JB: It's so hard to figure out the rise and fall of Buster Keaton's career. All of the books I've read have his classic THE GENERAL as the turning point. Regarded as a masterpiece today, THE GENERAL was a critical and box-office failure in 1927, and audiences didn't really return to Keaton's films until he moved into sound movies in 1929. The box office figures for GO WEST are not really that impressive compared to what Charlie Chaplin and Harold Lloyd pulled in, but they were respectable for a Keaton film.* It seems those who liked Keaton had no problem with a slow-moving film with relatively few gags and a love story between a man and a cow (a platonic love, of course!), but a few years later, they turned their noses up at what was possibly the greatest silent movie of all time.
There are not many gags, and when Keaton does do gags, so many of them aren't much different from what any ordinary comedian might do - he has trouble walking in cowboy boots, he doesn't know how to milk a cow, he is inept at using a lasso. There are a couple of great Keatonesque moments, but only a couple, and they go by in a flash. The ending, which seems to be Keaton's attempt at creating another grand sequence such as the cop chase in his short film Cops or the Bride Chase / Avalanche sequence in SEVEN CHANCES, is more surrealistic than funny. Cows walking through the streets, even hundreds of cows walking through the streets, are not very frightening, no matter how much everybody in the film tries to convince us they are. Keaton probably conceived of this sequence with a stampede in mind, but these cows are just too damn polite.
There's a gag in the film which helps explain the quirkiness of Keaton. He is collecting eggs that have been laid by chickens in a shack at the ranch he is working at. There in one lone chicken at the end of the row, and when he checks under her, he finds no egg. So he sits down and waits, stoically. He does nothing else but sit and wait, but if you are a Keaton fan, it is funny (like Stan Laurel doing nothing but eating an egg in the Laurel and Hardy short County Hospital). Chaplin would have probably found the whole matter of looking under a chicken distasteful and let us know about his feeling with a sour look to the camera. Lloyd, always the go-getter, would have probably blown up a paper bag to scare the chicken into laying an egg. Keaton sits and waits. Is it funny? Yes. Why is it funny? Because it's Keaton.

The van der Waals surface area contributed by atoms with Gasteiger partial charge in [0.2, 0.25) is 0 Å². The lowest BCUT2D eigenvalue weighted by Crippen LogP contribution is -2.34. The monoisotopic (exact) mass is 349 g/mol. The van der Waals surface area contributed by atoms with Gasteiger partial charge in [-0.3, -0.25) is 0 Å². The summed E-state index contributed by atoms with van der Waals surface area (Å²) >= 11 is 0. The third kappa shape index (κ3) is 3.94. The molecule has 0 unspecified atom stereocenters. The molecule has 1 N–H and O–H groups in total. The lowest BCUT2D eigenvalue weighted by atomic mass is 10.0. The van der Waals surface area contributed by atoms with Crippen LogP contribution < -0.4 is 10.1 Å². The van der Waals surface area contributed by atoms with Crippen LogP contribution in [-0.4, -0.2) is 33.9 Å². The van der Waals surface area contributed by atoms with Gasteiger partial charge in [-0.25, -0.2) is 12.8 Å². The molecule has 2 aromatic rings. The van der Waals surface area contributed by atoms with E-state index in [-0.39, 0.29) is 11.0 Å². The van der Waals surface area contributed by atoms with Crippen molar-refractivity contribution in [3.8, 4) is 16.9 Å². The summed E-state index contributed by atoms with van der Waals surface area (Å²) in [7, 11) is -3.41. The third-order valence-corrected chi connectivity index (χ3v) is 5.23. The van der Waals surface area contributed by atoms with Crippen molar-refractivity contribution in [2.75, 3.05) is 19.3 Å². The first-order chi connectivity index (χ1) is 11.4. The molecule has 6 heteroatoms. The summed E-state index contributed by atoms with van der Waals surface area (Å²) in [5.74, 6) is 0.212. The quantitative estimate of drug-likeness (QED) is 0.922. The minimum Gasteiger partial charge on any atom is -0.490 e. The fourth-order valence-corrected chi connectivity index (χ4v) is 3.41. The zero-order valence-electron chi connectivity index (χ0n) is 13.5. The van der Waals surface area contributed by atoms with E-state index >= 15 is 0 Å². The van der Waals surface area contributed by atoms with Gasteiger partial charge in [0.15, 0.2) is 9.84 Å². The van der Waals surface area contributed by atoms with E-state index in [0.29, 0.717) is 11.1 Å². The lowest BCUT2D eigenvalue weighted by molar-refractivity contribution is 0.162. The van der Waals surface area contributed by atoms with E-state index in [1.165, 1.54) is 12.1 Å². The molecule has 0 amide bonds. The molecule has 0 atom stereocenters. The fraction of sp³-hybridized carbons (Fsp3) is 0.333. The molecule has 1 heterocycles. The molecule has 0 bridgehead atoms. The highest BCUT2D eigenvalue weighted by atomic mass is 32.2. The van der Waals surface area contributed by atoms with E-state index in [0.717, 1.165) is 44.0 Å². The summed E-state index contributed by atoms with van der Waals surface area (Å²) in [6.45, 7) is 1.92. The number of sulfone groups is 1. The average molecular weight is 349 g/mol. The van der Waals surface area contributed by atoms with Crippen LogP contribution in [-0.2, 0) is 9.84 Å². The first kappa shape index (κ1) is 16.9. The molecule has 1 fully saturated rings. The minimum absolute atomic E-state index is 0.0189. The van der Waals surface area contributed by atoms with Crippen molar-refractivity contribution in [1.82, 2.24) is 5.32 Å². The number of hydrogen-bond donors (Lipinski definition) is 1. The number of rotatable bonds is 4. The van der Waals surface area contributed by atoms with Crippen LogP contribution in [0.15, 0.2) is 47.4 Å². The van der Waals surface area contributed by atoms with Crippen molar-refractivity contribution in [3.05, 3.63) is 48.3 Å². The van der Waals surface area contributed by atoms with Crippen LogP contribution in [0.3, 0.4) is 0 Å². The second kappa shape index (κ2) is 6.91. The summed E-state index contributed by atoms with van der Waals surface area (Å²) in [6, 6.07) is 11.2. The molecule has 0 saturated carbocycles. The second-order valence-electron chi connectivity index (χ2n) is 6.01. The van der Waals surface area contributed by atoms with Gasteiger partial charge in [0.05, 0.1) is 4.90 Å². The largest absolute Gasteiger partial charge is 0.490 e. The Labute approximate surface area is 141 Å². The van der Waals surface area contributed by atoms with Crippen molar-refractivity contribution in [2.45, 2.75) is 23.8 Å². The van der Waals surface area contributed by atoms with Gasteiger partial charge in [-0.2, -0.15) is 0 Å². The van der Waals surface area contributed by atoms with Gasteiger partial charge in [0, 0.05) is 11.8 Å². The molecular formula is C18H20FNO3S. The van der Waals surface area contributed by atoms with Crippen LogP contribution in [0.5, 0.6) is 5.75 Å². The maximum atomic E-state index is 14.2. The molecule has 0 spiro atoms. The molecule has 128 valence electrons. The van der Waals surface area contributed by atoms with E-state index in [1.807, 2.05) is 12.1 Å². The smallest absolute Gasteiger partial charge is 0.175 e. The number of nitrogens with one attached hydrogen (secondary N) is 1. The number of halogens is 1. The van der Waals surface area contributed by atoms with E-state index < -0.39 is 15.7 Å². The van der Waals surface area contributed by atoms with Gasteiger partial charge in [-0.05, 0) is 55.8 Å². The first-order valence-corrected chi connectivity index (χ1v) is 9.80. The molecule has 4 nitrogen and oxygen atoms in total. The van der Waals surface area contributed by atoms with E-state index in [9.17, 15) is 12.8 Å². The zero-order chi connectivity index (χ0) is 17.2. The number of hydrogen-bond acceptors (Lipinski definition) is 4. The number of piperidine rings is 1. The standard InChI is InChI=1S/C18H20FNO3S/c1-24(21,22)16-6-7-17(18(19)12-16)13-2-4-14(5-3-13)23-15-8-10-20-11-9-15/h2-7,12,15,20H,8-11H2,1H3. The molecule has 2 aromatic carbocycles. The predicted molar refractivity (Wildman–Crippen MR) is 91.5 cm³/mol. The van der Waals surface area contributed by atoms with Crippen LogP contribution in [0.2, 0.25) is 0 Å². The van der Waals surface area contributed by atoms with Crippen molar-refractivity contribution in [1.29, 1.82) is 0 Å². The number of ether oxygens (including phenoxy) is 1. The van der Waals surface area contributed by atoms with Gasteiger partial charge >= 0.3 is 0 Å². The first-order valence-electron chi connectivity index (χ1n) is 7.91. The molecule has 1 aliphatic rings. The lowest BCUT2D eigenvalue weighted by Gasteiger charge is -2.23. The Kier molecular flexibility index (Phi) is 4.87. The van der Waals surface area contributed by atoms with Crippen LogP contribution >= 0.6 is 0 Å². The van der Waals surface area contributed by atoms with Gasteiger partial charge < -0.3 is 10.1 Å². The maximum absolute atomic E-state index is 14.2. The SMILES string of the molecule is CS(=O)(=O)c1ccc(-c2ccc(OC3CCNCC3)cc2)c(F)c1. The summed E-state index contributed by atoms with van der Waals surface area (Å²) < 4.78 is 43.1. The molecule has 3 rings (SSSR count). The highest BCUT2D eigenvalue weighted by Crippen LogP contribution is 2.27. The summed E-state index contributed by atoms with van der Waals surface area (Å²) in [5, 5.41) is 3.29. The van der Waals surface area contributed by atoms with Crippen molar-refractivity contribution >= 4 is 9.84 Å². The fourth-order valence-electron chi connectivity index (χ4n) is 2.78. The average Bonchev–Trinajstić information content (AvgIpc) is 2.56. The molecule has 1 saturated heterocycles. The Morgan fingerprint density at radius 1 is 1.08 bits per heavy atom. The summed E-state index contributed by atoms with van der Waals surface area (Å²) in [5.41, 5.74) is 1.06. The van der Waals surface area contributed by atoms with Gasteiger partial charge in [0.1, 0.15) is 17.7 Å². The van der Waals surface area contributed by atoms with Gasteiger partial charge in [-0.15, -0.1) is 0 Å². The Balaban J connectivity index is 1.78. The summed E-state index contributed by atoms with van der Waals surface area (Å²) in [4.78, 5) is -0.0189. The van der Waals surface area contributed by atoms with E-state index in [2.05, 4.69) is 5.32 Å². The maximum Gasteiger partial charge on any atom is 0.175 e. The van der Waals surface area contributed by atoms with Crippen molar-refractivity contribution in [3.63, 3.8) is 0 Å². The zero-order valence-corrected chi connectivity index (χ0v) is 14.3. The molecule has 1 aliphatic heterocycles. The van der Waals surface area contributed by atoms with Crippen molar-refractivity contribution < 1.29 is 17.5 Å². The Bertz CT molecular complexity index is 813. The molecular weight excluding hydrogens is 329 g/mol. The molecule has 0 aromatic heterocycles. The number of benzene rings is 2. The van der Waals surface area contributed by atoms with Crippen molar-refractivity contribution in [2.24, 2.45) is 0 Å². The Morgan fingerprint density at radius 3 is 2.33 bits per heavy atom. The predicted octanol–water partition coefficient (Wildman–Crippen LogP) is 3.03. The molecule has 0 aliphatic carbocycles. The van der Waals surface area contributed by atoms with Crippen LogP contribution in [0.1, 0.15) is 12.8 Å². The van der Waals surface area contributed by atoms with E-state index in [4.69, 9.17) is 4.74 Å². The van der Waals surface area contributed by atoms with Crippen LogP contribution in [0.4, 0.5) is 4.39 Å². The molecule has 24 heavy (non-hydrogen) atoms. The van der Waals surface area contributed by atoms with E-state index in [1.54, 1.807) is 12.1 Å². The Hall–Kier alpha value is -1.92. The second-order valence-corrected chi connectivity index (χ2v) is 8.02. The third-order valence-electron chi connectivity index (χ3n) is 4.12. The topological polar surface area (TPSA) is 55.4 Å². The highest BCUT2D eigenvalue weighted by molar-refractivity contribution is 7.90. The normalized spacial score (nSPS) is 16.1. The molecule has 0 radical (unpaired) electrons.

This story was conceived and directed by Keaton. Even if it did do well at the box office, it's not hard to understand why Keaton's superiors were buying stage properties such as SEVEN CHANCES and BATTLING BUTLER for Keaton to film. Lloyd and Chaplin were doing bangup box office with solid stories. They might have become friends with a cow (well, Lloyd might have) but there would have been something more to the film, some goal they had to achieve, something that would give the audiences a reason to get emotionally involved for an entire feature.
Now think of this: Buster falls in love with a cow - in a two-reeler. Suddenly it's an idea that might have made a classic film ½ - JB
* Many decades after all three men passed on, Buster Keaton became the most admired of the three great silent movie clowns and remains so today. It was rather shocking to discover that in his time, Keaton was basically an also-ran. Chaplin and Lloyd films were usually blockbusters, Keaton's did decent box office but nothing earth-shattering. According to Tom Dardis in his book Harold Lloyd: The Man on the Clock, the total world wide box office returns of both of Keaton's 1925 features GO WEST and SEVEN CHANCES, did not match the returns on Lloyd's single 1925 film THE FRESHMAN and was nowhere even close to the returns on Chaplin's THE GOLD RUSH. Chaplin and Lloyd were crowd pleasers, while Keaton was an acquired taste.
|The Gold Rush||$4,000,000 (estimate)|
|Both Keaton Films Combined||$1,179,784|